Harry Dean Boward

1946 -  

Dean Boward, an organist, saxophonist, and conductor, taught music in four Seventh-day Adventist academies in a career that spanned forty years. Even though he kept a grueling schedule during those years, he retained his enthusiasm for teaching music when he retired.

Dean was born and raised in Hagerstown, Maryland, the only child of Harry Junior and Helen Kline Boward. Although his parents were not musicians, they supported his study in music and when they noted his interest in piano after he started lessons at age eleven, surprised him with a gift of a used grand piano he had found and liked.

He learned to play the saxophone at Mt. Aetna Academy, now Highland View Academy. His academy music teacher, Betty Martin, now McPeck, became an important person in his musical development, a continuing source of inspiration and encouragement, and a lifelong friend and mentor.

After graduating from MAA in 1964, he enrolled at Columbia Union College, now Washington Adventist University, initially registering as an elementary education major. By the end of two years and some uncertainty about what he wanted to do, he changed his major to music, having been encouraged to do so by music teachers at the college and by Martin, his academy teacher.

Paul Hill and Adelle Haughey, later Claypool, inspired him in the choral and instrumental areas, respectively, as he completed a B.S. in music education. After graduating from CUC in 1971 with organ as his performance area and Van D. Knauss as his teacher, he began his teaching career at Pine Tree Junior Academy in Maine.

While pursuing his degree at CUC, he had met and married Dorothy Jean Anderson in 1969. Although a nurse by training, she was an accomplished pianist who had been raised in a musical family. Her father, Arvid Anderson, was a pianist who had earlier taught at Broadview College, now Academy, and later maintained a private studio.

After two years at PTJA, the Bowards moved to Hinsdale Junior Academy in Illinois, where he taught music for the next six years. During his time at HJA, he completed an M.Mus. in music education at Andrews University in 1978, with organ and saxophone as performance emphases.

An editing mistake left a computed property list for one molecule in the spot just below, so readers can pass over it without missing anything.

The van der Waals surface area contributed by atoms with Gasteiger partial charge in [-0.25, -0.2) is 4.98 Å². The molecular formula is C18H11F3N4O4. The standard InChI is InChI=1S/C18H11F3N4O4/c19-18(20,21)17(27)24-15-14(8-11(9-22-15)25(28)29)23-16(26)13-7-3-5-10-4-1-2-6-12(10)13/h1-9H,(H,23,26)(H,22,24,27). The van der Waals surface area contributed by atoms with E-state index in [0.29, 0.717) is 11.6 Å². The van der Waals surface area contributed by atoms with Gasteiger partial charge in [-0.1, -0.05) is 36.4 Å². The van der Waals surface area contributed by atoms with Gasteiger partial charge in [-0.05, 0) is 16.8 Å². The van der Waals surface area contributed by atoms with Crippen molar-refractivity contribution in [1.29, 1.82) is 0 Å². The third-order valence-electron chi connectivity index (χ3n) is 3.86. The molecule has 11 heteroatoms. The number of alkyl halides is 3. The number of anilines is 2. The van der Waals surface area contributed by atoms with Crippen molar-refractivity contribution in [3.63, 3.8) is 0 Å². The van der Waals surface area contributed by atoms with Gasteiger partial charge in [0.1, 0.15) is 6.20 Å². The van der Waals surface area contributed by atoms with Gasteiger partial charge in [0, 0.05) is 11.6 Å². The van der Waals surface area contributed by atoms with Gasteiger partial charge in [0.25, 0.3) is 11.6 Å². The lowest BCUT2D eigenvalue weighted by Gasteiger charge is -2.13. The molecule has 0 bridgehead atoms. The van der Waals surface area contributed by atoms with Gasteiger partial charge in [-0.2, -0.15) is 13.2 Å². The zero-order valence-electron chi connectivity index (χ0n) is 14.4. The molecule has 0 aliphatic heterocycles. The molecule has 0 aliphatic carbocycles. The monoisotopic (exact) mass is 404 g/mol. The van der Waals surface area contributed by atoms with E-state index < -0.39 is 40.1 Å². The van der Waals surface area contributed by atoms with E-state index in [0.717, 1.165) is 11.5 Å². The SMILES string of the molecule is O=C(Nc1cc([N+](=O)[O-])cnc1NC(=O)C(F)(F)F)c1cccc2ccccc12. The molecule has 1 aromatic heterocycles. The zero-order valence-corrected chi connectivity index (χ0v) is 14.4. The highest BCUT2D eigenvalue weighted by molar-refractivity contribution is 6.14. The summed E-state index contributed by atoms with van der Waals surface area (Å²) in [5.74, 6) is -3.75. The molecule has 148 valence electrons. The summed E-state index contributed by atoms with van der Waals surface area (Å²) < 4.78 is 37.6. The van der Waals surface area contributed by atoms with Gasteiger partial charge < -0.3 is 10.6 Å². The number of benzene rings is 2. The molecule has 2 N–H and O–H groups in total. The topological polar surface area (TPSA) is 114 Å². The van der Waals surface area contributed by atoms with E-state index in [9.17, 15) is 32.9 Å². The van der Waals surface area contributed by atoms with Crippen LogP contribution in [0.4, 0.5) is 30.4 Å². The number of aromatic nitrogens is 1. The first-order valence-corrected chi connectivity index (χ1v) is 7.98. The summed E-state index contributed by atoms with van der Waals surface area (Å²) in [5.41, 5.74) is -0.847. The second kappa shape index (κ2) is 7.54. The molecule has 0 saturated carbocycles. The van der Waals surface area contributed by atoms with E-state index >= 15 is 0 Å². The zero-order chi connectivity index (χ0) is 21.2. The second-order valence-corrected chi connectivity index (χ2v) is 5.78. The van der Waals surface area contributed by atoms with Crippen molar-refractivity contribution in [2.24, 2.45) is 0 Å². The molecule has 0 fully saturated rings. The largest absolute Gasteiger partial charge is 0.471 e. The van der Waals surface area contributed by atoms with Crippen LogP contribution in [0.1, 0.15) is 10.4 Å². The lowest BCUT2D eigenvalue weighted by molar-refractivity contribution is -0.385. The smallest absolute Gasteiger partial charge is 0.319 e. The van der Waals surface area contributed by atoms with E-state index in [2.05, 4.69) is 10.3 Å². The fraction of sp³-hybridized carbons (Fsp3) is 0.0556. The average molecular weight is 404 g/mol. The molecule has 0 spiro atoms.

In 1979, Boward accepted a position at Broadview Academy in Illinois, where he taught for the next twelve years. During this time, Dorothy worked as the school nurse and taught piano for eight years. While there, he received the Zapara Excellence in Teaching Award in 1989, and both of them were honored with a BVA yearbook dedication in 1991:

No 6:45 AM band, no visits to the sick, no organist for church, no piano teacher - life would certainly be different at Broadview without Mr. and Mrs. Boward. For years we have seen your talent, energy, and genuine concern for us at work. Now it's our turn to take note of you and dedicate our effort in the form of this book.

That year, he joined the faculty at Andrews Academy, where he was supervising instructor for music activity. In his last six years there as he approached retirement he directed four choirs and the band, orchestra, and handbell ensemble, activities that involved over fifty percent of the student body. When he retired, the school hired two teachers to cover the program he had developed at the academy and his work at the affiliated elementary school.

Boward started serving as a minister of music in churches at age seventeen, directing choirs as well as playing the organ. This service has been continuous, except for two years while at Broadview Academy, and primarily in the Lutheran church.

The Bowards have two sons, Michael and Mark, who studied music with their father. Mark continues to be active as an amateur musician.


Sources: Interviews with Dean Boward, March and April 2011; Andrews Academy website; Charles C. Case, "Excellence in Teaching Awards," Lake Union Herald, August 1989, 6; Broadview Academy 1991 yearbook, Encore.